In Remembrance

Say it!
Say it so you won’t forget
but I will.
White and gentle
care and cotton
hold my hand
all forgotten.
Which am I?
Giver or Receiver?
I never knew
or cared.
Counting back
I never got there
shrieking noise
was all I heard.
What matter was it?
Grey transcended
I thought too hard
too late.
Currents passed
blankness stared
I couldn’t see
or know
where I was then.
Was this the place
where I had been
And where were you?
You went because 
you knew  
I would forget.
I am now
as I was then
but forgotten.


Soundless you ceased to be,
Oh my daughter.
A shell of a life
A sigh with no start.

Is it better
To live, twenty years and more,
To long and to yearn,
To lose the distance
That will never come?

Or did the pulling darkness,
The lack of time,
Beguile you more?
I never saw your face at all
My dear, dead child.

My daughter
All this you will not know.
You will never walk
Through dark nights or bright days.
I will never know.
To a psychiatrist
To you, I am a brief moment,
A problem, if not solved, then put aside.
My anguish is interesting to you,
But cannot touch you.
To me, you are hope,
You will say the forgotten words 
That will mend the frayed thread
Of my existence.
Trembling, I wait
For what never comes.
How can you say 
What you do not know?
I look into a mirror
And close the sides,
And see green reflections,

Element and traitor
What do you ask of me?
Your name soothes my tongue,
belies my mind.
I see you
stretching through the years
soft like butter
white chalk hard
What are you?
A two-faced mask
stealing feelings
taking what I have
and laughing at it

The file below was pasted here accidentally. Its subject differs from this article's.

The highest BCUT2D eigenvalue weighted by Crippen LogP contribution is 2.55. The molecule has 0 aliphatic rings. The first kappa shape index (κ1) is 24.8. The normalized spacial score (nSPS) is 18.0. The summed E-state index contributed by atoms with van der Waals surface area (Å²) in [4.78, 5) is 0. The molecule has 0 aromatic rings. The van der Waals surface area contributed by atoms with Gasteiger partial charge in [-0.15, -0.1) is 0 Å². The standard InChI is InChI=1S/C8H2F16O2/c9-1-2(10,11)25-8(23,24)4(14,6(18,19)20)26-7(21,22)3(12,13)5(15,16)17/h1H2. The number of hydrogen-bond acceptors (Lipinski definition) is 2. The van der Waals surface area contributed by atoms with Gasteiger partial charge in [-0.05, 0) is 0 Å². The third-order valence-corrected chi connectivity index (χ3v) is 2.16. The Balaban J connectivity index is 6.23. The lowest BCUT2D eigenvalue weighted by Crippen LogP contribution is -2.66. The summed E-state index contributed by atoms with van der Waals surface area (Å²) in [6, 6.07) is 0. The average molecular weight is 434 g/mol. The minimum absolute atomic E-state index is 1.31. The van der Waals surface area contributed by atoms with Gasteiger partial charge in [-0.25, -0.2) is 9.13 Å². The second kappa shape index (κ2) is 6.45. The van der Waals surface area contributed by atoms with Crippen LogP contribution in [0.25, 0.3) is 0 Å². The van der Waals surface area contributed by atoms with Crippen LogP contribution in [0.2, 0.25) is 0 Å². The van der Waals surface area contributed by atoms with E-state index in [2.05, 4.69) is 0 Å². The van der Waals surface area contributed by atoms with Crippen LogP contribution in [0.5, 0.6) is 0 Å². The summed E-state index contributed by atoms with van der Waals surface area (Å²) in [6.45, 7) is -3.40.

through tears.
Metal, you are me
now, you have become me.
I am emotionless
This is you.
Retrospective yearning for middle age

You slouch in your chair
You are old
You are forgotten
You dribble slightly
Your trousers gape
Keep away from my baby
who is young
who smiles at me a
wet wide smile
whose nappy binds
We leak and age
then age and leak
a peak of dignity
wells sometime in between
for most 
You never knew that middle
age could be so good
which meant that you 
old man
Living on

A flame in the flesh
sears and holds that
which looks away.
The sea, the sky will never reach
the voice which cannot speak.
Douse that fire
leave what is left of
me to fate.
A hand grips fast, from far away
a voice speaks silently.
A pilot flame
burns on behind a
darkened mesh.
The fingers soften and leave
The voice is lost in a choir.
Drug death sonnet

The road was all awash with mud and slush
when past the grim-faced doors we pushed our feet
We knew why we had come, and through the mush
we saw the one we sought wound by a sheet.
We cared not for his fate, or how he died
or who his mother was, or if he loved,
all this was nothing to us, he had lied;
Black lies that meant we stood with him and shoved
him, when he drank that drink so still and green.
He smiled a little then. His fear was not
when he would die, or what his death would mean
but dread of senseless suffering, withdrawal and of rot.
The scent of death was on him, all the way
Through life, and dying a relief that final day.
Call me Steph
she said, gazing, lips apart,
she didn’t like him all that much
her mother loathed him though
and that would do
his house was weird and deep
and dark and clammy
but the drink was good
rows and rows of shiny bottles
she sat there on his knee 
suckling, fingers trailing in his 
black cold hair as she
reached for another
his voice was gentle
aren’t you hungry?b
he touched her lips 
you must eat now
she tossed her head
hands sliding on the glass
his hand on hers
and hers on his
afterwards she lay
he left her fruit
six seeds she ate
to quench her thirst
and then she drank again
a dark warm wine, and slept
Seph, he said, Persephone,
stay with me